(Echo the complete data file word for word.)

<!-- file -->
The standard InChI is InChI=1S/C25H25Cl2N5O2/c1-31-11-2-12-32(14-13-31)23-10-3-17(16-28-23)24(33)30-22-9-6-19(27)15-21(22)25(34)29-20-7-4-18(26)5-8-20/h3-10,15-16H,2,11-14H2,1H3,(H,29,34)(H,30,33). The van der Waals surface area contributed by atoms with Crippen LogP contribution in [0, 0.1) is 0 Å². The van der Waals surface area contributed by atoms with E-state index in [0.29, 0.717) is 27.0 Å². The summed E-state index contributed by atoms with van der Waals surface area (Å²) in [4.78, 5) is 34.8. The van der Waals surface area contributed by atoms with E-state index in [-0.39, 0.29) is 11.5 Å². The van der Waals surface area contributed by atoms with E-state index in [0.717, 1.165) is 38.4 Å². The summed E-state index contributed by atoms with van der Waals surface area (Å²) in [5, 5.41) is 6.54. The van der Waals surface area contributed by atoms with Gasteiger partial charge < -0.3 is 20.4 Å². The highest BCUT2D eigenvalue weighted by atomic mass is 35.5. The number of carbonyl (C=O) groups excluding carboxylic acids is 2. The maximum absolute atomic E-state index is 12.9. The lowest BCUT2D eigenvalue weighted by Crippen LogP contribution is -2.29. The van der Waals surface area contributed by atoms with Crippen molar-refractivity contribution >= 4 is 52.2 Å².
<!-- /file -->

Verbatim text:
The standard InChI is InChI=1S/C25H25Cl2N5O2/c1-31-11-2-12-32(14-13-31)23-10-3-17(16-28-23)24(33)30-22-9-6-19(27)15-21(22)25(34)29-20-7-4-18(26)5-8-20/h3-10,15-16H,2,11-14H2,1H3,(H,29,34)(H,30,33). The van der Waals surface area contributed by atoms with Crippen LogP contribution in [0, 0.1) is 0 Å². The van der Waals surface area contributed by atoms with E-state index in [0.29, 0.717) is 27.0 Å². The summed E-state index contributed by atoms with van der Waals surface area (Å²) in [4.78, 5) is 34.8. The van der Waals surface area contributed by atoms with E-state index in [-0.39, 0.29) is 11.5 Å². The van der Waals surface area contributed by atoms with E-state index in [0.717, 1.165) is 38.4 Å². The summed E-state index contributed by atoms with van der Waals surface area (Å²) in [5, 5.41) is 6.54. The van der Waals surface area contributed by atoms with Gasteiger partial charge < -0.3 is 20.4 Å². The highest BCUT2D eigenvalue weighted by atomic mass is 35.5. The number of carbonyl (C=O) groups excluding carboxylic acids is 2. The maximum absolute atomic E-state index is 12.9. The lowest BCUT2D eigenvalue weighted by Crippen LogP contribution is -2.29. The van der Waals surface area contributed by atoms with Crippen molar-refractivity contribution >= 4 is 52.2 Å².